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Modems used in Pine64 boards and devices

Quectel EG25-G Modem


  • Processor Family: Qualcomm MDM9607
  • CPU: Qualcomm MDM9207
  • Cores: 1 ACPU Core, Qualcomm Hexagon DSP
  • Total RAM: 256Mb
  • Total flash space: 256Mb
  • Available RAM for the ACPU: 160Mb

NAND Partition table layout

  • MTD0: SBL (Secondary Bootloader), called from the BootROM. Used to start the TrustZone kernel and the Application Bootloader (LK). Also used to enter Quectel's recovery mode
  • MTD1: mibib (Unknown, used by the DSP)
  • MTD2: EFS2 (Unexplored, probably NVRAM data, Used by the DSP)
  • MTD3: sys_rev: Unexplored
  • MTD4: rawdata: Unexplored
  • MTD5: tz: TrustZone kernel
  • MTD6: rpm: Resource / Power Manager
  • MTD7: cust_info: Unexplored
  • MTD8: aboot: Application Bootloader. Uses LK (LittleKernel) as the bootloader. By default it allows flashing unsigned images but won't allow booting them, soft-bricking the modem until you enter EDL mode
  • MTD9: boot: OpenEmbedded boot kernel + DTB
  • MTD10: recovery: Recovery kernel (normally unused)
  • MTD11: modem: ADSP firmware blobs
  • MTD12: misc: Unexplored
  • MTD13: recoveryfs: Recovery filesystem image (FOTA updates)
  • MTD14: usr_data: User data partition (/data when mounted by OpenEmbedded)
  • MTD15: sec (Used to blow fuses in the mdm9207 from images generated by Qualcomm Sectools)
  • MTD16: system (Linux OpenEmbedded root image, formatted in Ubifs filesystem)

Firmware Recovery

The System partition is mounted as readonly mode, but the data partition is writable. It might be possible, if there's an unexpected reset or power is lost while running, that the data partition gets corrupt and thus unable to boot.

PinePhone USB_BOOT test points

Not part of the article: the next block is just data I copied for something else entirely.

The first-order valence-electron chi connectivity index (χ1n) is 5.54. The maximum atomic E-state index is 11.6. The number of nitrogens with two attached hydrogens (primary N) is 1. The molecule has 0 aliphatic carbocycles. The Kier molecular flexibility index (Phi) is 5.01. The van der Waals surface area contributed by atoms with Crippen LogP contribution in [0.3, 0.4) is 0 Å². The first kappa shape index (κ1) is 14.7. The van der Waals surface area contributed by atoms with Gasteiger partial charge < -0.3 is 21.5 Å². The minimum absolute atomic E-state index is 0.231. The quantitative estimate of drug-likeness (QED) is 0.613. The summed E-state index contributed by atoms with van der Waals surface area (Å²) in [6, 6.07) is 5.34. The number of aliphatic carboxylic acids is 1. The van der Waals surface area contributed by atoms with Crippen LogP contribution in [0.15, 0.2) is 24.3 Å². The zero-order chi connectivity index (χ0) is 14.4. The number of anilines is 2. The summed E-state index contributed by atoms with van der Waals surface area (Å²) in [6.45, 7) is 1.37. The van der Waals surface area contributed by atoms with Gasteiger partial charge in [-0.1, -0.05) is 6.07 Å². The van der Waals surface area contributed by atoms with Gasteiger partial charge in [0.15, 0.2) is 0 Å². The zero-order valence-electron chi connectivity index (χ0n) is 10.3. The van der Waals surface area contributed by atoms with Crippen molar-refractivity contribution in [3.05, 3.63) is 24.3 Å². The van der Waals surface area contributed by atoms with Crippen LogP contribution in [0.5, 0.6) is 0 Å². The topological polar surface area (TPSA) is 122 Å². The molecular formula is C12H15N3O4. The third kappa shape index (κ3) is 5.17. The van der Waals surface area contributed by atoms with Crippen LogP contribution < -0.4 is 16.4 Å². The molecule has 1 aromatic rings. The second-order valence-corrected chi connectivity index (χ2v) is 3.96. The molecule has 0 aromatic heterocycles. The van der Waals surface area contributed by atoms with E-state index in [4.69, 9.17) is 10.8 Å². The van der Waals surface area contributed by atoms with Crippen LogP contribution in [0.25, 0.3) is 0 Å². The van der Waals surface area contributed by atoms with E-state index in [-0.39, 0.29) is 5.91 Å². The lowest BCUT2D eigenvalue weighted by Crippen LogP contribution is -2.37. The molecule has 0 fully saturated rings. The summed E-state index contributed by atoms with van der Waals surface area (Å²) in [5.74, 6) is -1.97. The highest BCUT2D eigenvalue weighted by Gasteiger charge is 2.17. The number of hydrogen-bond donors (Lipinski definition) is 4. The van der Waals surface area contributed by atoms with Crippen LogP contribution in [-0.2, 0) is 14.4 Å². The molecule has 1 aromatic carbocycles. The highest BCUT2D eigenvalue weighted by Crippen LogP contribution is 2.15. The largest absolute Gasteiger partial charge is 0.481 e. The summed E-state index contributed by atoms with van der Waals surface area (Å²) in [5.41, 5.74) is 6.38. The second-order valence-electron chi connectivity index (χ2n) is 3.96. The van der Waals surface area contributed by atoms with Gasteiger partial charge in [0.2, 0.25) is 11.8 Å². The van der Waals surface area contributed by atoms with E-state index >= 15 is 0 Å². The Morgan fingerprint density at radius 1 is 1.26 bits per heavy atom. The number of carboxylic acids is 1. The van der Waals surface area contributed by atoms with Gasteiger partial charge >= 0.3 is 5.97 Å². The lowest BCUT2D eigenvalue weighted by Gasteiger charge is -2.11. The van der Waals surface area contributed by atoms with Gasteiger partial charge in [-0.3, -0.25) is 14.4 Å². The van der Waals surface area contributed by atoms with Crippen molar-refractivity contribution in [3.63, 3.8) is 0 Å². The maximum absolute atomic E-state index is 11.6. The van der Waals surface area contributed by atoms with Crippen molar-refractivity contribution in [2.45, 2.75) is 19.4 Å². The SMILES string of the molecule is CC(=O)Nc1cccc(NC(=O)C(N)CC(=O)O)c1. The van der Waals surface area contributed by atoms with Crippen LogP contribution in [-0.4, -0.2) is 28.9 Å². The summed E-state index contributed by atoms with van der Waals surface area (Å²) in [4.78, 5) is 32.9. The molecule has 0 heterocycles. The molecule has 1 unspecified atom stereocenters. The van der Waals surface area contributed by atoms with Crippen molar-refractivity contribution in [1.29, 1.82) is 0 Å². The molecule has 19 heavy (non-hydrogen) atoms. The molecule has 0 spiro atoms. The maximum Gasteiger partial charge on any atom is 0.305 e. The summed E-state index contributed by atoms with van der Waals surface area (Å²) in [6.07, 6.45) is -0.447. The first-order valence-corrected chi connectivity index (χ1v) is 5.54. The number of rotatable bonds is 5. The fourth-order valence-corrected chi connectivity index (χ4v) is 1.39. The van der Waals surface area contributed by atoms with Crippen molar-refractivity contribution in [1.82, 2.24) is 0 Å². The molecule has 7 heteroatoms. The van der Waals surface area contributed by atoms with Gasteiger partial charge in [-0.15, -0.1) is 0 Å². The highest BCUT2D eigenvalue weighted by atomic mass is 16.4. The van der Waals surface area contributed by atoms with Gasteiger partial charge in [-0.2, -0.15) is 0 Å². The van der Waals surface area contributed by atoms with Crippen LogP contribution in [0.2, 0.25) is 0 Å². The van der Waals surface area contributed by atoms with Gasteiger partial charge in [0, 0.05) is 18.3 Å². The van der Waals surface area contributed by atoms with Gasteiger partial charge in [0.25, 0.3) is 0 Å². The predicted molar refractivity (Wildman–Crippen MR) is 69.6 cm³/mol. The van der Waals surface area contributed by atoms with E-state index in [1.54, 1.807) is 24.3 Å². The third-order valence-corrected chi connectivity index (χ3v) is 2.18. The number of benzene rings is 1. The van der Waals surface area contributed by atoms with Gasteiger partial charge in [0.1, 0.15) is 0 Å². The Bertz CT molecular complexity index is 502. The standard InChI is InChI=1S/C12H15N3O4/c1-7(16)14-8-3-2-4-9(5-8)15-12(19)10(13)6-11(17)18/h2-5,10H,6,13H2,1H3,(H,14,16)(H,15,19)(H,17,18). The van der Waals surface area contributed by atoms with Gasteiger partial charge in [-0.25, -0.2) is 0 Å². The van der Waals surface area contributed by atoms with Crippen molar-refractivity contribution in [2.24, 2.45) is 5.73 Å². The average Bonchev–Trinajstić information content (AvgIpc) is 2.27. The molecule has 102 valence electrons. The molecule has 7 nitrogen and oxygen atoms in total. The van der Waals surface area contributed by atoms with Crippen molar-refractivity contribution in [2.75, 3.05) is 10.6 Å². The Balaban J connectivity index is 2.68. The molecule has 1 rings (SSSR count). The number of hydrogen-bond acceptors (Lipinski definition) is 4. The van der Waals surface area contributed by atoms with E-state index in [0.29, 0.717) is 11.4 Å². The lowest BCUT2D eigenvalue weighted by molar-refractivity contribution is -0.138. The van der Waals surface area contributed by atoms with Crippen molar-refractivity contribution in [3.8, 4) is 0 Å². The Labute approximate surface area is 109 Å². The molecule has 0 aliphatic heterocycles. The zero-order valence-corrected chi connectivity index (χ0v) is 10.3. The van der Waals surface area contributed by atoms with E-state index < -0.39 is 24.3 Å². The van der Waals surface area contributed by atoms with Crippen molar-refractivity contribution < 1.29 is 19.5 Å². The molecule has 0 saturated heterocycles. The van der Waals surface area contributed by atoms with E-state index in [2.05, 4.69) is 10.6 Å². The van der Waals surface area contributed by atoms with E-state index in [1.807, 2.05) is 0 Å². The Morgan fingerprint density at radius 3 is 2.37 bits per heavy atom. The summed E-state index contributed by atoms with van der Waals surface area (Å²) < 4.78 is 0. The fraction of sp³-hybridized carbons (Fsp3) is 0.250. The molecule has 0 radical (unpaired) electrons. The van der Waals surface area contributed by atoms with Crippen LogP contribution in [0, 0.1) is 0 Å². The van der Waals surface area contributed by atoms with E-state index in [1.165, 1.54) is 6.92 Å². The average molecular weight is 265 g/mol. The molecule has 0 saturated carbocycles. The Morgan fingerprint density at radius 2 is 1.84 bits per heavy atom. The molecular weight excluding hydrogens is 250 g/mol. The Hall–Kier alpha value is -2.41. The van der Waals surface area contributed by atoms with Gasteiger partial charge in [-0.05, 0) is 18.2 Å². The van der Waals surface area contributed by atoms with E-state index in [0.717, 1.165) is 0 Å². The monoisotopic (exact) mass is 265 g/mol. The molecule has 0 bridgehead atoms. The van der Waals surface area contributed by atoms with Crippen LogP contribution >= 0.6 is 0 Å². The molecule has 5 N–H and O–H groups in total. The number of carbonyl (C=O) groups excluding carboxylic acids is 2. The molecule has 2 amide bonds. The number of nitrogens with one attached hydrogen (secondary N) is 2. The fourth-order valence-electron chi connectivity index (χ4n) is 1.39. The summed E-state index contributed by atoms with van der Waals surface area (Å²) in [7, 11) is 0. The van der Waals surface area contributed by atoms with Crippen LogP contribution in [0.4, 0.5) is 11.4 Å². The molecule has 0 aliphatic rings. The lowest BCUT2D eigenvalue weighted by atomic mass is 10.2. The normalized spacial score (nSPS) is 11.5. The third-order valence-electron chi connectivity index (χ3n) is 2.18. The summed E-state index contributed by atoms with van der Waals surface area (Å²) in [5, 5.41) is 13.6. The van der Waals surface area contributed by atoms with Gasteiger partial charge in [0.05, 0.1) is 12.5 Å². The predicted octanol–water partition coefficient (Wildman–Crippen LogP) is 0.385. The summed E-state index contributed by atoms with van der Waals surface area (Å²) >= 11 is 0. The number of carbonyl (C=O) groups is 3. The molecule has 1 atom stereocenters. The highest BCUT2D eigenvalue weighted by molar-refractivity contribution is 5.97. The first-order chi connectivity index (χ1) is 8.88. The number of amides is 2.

The modem has 4 different boot modes:

  • Normal boot
  • Recovery mode (used by the modem usually to install a FOTA update)
  • Fastboot mode
  • Qualcomm EDL Mode

If the modem is unable to boot, depending on the type of crash, it might not show anywhere (USB device missing), it might malfunction (no radio but USB working), or it might enter EDL mode if the entire flash is corrupt

In any scenario, the modem can be triggered to enter EDL mode by shorting two test pins in the PinePhone Motherboard. Power off the phone, short the two test points and start it again while keeping the pads shorted at least until you hear the camera clicking twice (which is normally when the modem is powered)

Download the Firmware Recovery Package and copy it to the Pinephone: To check if you're currently booted in EDL mode, run lsusb in a terminal and inspect the output. You should see the following device listed: Bus 003 Device 003: ID 05c6:9008 Qualcomm, Inc. Gobi Wireless Modem (QDL mode)

Once in EDL mode, open a terminal and go to the root directory of the recovery package, and run:

If you use an ARM64 distro (most likely) ./qfirehose_arm64 -f ./

If you use an ARMHF (32 bit) distro: ./qfirehose_armhf -f ./

After it finishes, it will reboot the modem and after about 30 seconds it will get back up and running

Bootloader unlocking

The Modem has a locked bootloader. It won't allow to boot unsigned Kernel images, but will allow to flash them, making it easy to brick the modem. To fix this, you can flash an unlocked bootloader, which will then allow you to do as you please with the hardware.

The source code for the Bootloader is here: Prebuilt binary releases can be downloaded from here:

Custom Kernels and system images

Custom kernel builds and system images can be created for the modem, though they require a couple of things to be correctly built and be bootable. The source code release for the kernel provided by the manufacturer is incomplete and won't build, and common Android tools mkbootimg and dtbtool won't build a bootable image, even if the kernel is correctly compiled and all the DTB's attached. Further, there's no source for the OpenEmbedded parts, so building a new system image must be done from scratch, and retrieving the mandatory binary blobs to use the ADSP part of the modem.

There's a _Work in progress_ SDK to allow creating custom kernels and system images, which can be downloaded from the following repo:

Once downloaded, you should run the '' script, which will create all the base directories and download all the different repos required to build. After the initial setup is complete, run 'make' without arguments to list the available options